In his article last weekend in the Irish Times David McWilliams wrote about ‘The myth of government ‘job creation”. His quote that ‘there is no business that opens solely in order to employ other people. Employment is what happens after a product is successful’ resonated with me.
Not just in relation to job creation but in a wider sense of how our creative economic ecosystem is structured and how Covid -19 has caused a huge change in this system.
It led me to question what if your business is already successful but the bookings have just stopped. How can you restart an economy and talk about job creation when the key element from that ecosystem, the client, is missing?
On March 12th a wave of cancellations emptied the diaries of most photographer and videographers as events and shoots were cancelled. A survey carried out by the Irish Professional Photographers and Videographers in May 2020 found that;
62% of businesses closed completely, while another 31% worked in a limited capacity.
90% of the industry have seen a 90% drop in revenue of 75% or more.
Some of the lucky ones kept going with one or two jobs a week, but the majority switched their attentions to gardening and DIY while they waited for a call to send them out on assignment again.
They followed Government guidelines, worked remotely and if they were lucky to get a booking only traveled when necessary. These were already successful, thriving businesses, not new start-ups. Some were sole traders and others employers with staff they needed to support and protect.
As the Government eased restrictions and the conversation began about restarting the economy and job creation, photographers and videographers were already looking at how to work safely in a Covid-19 environment. There was an expectation that bookings would increase, albeit at a slower pace, as clients also found ways to get back to work safely.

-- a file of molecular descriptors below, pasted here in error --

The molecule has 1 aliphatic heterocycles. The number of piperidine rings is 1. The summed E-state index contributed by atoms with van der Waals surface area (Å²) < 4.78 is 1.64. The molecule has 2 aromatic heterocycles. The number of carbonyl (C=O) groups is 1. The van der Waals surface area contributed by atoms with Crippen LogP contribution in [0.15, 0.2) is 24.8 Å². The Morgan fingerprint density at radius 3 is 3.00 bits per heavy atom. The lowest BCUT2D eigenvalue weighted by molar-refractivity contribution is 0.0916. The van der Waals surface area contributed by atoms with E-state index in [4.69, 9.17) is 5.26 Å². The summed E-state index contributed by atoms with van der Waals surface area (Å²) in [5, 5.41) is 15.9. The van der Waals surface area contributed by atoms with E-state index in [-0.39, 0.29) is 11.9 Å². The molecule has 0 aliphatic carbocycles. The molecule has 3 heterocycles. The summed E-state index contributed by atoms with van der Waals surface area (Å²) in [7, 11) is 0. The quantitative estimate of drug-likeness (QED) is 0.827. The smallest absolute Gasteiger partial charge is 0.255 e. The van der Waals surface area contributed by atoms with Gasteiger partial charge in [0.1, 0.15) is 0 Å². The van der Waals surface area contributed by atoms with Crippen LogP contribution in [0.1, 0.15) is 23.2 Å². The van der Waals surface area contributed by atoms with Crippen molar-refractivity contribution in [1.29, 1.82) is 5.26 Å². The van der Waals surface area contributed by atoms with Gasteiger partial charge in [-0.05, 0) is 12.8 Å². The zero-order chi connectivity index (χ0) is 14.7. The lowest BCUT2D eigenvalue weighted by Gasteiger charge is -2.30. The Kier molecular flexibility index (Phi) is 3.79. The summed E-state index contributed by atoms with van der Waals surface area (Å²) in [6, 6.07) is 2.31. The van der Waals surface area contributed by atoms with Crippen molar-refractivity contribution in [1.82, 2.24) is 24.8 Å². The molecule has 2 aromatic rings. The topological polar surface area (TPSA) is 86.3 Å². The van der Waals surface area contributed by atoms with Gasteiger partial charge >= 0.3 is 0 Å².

Businesses reviewed their processes and identified what they did prior to Covid-19 and what now needed to change. They set in place systems and a business plan that prepared them for work in a Covid -19 environment.
From the beginning of Covid-19 however, the question of working safely in photography and videography was always achievable, what was more complicated was that there just weren’t any bookings being made by clients.
As McWilliams discussed in his Irish Times article, a thriving business needs a successful service or product. Many businesses pre Covid -19 were successful, however the lack of movement by clients to restart bookings has left many photographers and videographers still waiting to hear from their clients.
While large events understandably cannot go ahead and Government guidelines have to be adhered to, there are plenty of smaller and easily controlled shoots that can. However, with many large companies still working remotely, the likes of a relatively simple feature shoot becomes a mountain they don’t want to climb in terms of organisation.
Negotiating company protocols on what can and can’t be done, working out everyone’s schedules remotely and encouraging staff to be photographed or recorded at a time when quite frankly, people may not feel like having their photograph taken or a video recorded of them.
And so they wait for things to change. Waiting for things to go back to normal. Which it won’t, not for a very long time.
Change is difficult and everyone deals with new situations in different ways. In the story ‘Who moved my Cheese’ by Dr Spencer Johnson four characters live in a maze and love cheese, but one day someone moves their cheese and their situation changes.